New Kids

Starting this week, you can find two new vegetables featured on in the Suzie’s market stalls.
Both are highly prized vegetables in the Old Country.
It’s like new characters on your favorite show…What will they do? Who will they hook up with? Will they become your new favorites? Oo Oo Oo!
Frisee is a slightly bitter salad green (not as bitter as dandelion). It’s a chicory, like radicchio and dandelions. A cup-size serving gives you 1/3 the vitamin A, vitamin C and folic acid that you need. It’s a regular in French bistrot salads with vinaigrette, and if you saute it with bacon and serve with a poached or fried egg on top, you’ll wonder where it’s been all your life.
(And yes, I know the photo company watermark is all over that picture. Look past it to the prettiness of the leaves, will you?)
Broccoli rabe literally (in Italian) means “baby broccoli.” (A messed-up name…it’s not actually a baby form of broccoli, but a different plant altogether.) It’s also known as rapini, so if your friends (looking enviously at your market basket) ask you “is that rapini?” you can say “Why, yes.” It’s got the same nutritional lineup as other brassicas—fiber, folate, calcium. It has a little bolder flavor than broccoli, suggestive of a mustard green (though it won’t clean your nose out when you eat it raw). Steaming it for just a couple of minutes and tossing it with olive oil and salt is how my Italian professor used to make it. But I’ll be honest with you—the flavor begs to be paired with crumbled sausage and hot pepper flakes.

As you can see, both are absurdly easy to prepare. But if you feel like getting crazy…and I know you do…here are a few ways to play.

Sautéed Lemon Maple Frisée
3 tablespoons olive oil, divided
1/2 cup coarse fresh bread crumbs
3/4 teaspoon grated lemon zest
3/4 teaspoon anchovy paste
1 (1-pound) head frisée, torn
1 tablespoon fresh lemon juice
1/2 teaspoon pure maple syrup

Heat 1 tablespoon oil in a 12-inch heavy skillet over medium heat until it shimmers. Cook bread crumbs until crisp and golden brown, about 4 minutes. Transfer to a bowl and stir in zest and a pinch of salt.
Wipe out skillet, then add anchovy paste and remaining 2 Tbsp oil and cook 15 seconds. Increase heat to medium-high and sauté half of frisée until slightly wilted, about 1 minute. Add remaining frisée and sauté until wilted, about 2 minutes more. Off heat, stir in juice, syrup, 1/8 teaspoon salt, and 1/4 teaspoon pepper.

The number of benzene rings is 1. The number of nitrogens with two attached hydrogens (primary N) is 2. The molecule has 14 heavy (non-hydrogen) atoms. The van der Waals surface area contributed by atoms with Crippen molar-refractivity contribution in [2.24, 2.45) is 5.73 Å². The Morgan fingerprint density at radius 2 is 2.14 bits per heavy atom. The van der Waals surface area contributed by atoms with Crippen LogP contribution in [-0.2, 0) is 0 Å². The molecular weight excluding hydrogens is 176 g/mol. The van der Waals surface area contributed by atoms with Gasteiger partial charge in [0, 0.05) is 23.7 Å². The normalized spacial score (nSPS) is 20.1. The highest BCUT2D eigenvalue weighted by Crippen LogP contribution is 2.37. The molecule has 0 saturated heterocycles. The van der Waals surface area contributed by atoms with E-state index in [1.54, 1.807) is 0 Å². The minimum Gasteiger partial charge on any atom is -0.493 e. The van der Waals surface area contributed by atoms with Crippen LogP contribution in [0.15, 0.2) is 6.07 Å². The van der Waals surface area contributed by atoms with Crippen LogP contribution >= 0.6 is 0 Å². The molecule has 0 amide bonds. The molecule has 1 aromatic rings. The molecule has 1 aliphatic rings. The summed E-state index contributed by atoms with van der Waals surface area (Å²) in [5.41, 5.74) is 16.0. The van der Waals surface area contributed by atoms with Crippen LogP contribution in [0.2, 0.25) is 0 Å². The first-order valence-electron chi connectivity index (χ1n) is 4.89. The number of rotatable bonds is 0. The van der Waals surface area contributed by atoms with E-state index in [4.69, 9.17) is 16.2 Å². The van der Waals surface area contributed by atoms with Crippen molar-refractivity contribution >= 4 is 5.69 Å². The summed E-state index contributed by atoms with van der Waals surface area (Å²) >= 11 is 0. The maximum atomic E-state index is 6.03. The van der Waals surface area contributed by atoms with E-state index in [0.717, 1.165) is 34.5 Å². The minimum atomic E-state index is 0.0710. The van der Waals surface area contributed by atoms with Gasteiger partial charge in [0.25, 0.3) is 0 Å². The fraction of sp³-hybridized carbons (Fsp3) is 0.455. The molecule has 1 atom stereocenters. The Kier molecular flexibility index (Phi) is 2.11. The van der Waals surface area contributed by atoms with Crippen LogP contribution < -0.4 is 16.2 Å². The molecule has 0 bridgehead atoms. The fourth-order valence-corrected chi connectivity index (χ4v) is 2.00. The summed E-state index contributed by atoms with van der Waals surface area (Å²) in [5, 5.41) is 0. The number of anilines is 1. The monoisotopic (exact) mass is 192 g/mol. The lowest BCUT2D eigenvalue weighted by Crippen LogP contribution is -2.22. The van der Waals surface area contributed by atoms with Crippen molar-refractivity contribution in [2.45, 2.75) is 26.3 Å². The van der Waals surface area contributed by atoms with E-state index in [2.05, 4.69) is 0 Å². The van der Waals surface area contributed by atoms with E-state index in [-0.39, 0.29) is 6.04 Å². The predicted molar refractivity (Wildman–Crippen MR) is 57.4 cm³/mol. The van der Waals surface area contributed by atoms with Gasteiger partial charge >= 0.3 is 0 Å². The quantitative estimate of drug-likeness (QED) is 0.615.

Serve topped with bread crumbs.

Broccoli Rabe with Garlic, Anchovy and Hot Pepper
2 bunches of broccoli rabe
salt to taste
2 garlic cloves, minced
3 T extra-virgin olive oil
6 oil-packed anchovy fillets or to taste
1 t hot red pepper flakes or 1 small dried red chili, chopped, seeds and all
1 lb orecchiette, cavatelli or other pasta
4 quarts water
freshly ground black pepper to taste
grated Parmesan or pecorino cheese

Clean and coarsely chop the broccoli rabe.
Bring about 1 inch of lightly salted water to a boil in a heavy saucepan. Add the broccoli rabe and cook until it is tender and only a few tablespoons of liquid are left in the bottom of the pan-about 5 to 10 minutes, depending on how finely the vegetable is chopped.
Set the pan of broccoli rabe aside, but keep it warm.
In a separate skillet or sauté pan, gently sauté the garlic in the olive oil until it is soft, then melt in the anchovy fillets by crushing them in the garlicky oil with a fork.
Add the red pepper and stir to mix well.
Turn the garlic-pepper oil into the broccoli rabe and mix.
Cook the pasta in lightly salted boiling water until done. Drain the pasta and immediately combine with the seasoned broccoli rabe.  Turn it into a warm serving bowl, add pepper, and serve immediately.
(You can pass grated cheese at the table.)

* = required field
I would like info about:


<<prev next>> X